Egyptian Startup Pylon Secures $19M Seed Funding

The seed round for $19 million has been secured by Pylon, e-Infrastructure, an Egyptian platform for infrastructure management to develop market water and energy utilities.

Endure Capital, based in the United States, led the transaction, which was funded by British International Investment (previously CDC Group), the UK government’s development finance organization. The participants include Loftyinc Ventures and Cathexis Ventures.

Pylon currently has operations in Egypt and the Philippines. Pylon will use some of the initial investment to expand into new regions like Africa, Latin America and Southeast Asia.

This is the firm’s first venture round of funding. According to Ahmed Ashour, CEO, and Omar Radi CTO, Pylon has been self-funded since 2017.

Ashour has been working in the utility and metering industry for more than a decade. He is responsible for the implementation of smart meters, including hardware, for various organizations across Africa, Europe and Asia.

According to Pylon’s CEO the company solves many problems in water distribution companies. They have a high rate unpaid debt and therefore lose a lot of money.

They pay a lot for energy and must deal with water theft. As a result of law enforcement or poor maintenance, thirdly technical losses can occur to the grid and network.

These three issues result in these businesses losing 40% revenue. They are unable to upgrade their solution, or set up a smart infrastructure, due to high expenses.

Pylon designs solutions for water distribution companies to help them become more productive and manage their costs. Pylon estimates that billions of dollars are being lost every year in emerging countries. It’s a huge potential to boost those utilities’ total revenues and top line by 50%.

Pylon’s software collects data from the grids, analyzes it, and pinpoints where supply chain theft and losses occur. It then automates the organizations’ invoicing processes, much like telecom providers in these markets have done in the past.

Pylon claims it can reduce utility business losses by 8%, while increasing their bottom line. This is without having to spend any upfront.

According to the business, there is no upfront fee for customers who purchase the gear. Its smart metering-as-a-service (SMaaS) model, on the other hand, makes it simple for cash-strapped utility firms to install its solution on a large scale.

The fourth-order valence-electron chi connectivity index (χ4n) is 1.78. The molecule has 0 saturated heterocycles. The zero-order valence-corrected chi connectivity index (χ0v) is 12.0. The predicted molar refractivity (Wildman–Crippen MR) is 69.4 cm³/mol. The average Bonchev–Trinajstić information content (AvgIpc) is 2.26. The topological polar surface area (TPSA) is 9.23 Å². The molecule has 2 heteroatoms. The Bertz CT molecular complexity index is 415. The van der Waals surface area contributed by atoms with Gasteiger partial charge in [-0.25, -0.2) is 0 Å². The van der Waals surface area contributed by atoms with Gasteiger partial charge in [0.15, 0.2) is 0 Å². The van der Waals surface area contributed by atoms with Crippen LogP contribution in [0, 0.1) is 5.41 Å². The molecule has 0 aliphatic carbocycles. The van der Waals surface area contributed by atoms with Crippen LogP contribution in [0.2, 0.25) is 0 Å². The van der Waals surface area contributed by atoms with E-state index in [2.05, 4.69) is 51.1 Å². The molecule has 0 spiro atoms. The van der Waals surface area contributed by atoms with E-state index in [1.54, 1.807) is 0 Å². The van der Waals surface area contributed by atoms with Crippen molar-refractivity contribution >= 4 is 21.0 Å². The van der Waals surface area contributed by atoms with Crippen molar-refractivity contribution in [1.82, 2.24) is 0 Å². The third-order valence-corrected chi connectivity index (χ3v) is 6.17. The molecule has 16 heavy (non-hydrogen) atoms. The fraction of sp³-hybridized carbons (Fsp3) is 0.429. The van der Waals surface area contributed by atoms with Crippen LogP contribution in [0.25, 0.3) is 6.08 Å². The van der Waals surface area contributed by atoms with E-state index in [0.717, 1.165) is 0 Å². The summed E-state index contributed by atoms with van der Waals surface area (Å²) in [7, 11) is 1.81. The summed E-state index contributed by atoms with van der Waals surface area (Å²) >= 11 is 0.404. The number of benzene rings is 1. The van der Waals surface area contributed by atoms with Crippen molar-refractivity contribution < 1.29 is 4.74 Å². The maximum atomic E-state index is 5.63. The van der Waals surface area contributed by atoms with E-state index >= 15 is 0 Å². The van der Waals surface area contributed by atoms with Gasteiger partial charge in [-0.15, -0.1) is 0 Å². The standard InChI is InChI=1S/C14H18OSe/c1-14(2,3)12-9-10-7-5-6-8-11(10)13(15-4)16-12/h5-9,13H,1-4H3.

Pylon’s revenues increased by 3.5 times in 2021, and the company believes to be profitable. Apart from developing a successful company, the founders are concerned about how Pylon’s smart electrical networks contribute to environmental sustainability.

The Y Combinator-backed company estimates that there is a market of more than $20 Billion for water and energy distribution services in ten emerging countries.

The company is currently focusing on quarter of this total, which also includes Brazil, Egypt, Brazil, and Africa. According to Ashour, the Egyptian company’s current ultimate goal is to gain greater market share over time, and an extension to Southeast Asia, another fragmented market, is in the works.

Access to clean water and energy remains a significant problem for most Africans. Companies are actively looking for new opportunities.

The most effective people are those with local knowledge, who have identified viable solutions for their particular areas and are already taking necessary steps to ensure energy and water supply solutions.

These businesses offer solutions to these problems, but they also create new concepts to make it easier for their residents, while reducing carbon emissions. Pylon is one example of such a company.

One of Pylon’s objectives is to reduce total Carbon footprints by 1 gigaton by 2035. However, water losses in developing markets exceed 45 millions cubic meters per hour.

According to the company, Pylon can reduce this amount by up to 22%. This will provide enough water to supply more than 40 million people.

Egypt has had a market vacuum for years, and Egypt is no exception.

These companies used software created for developed economies with distinct needs and issues than Siemens, Oracle, and SAP, which couldn’t match the requirements of distributors in developing markets.

Pylon is already used by more than 12 utilities, seven private and five public. They serve more than 1 million meters in Egypt and the Philippines.

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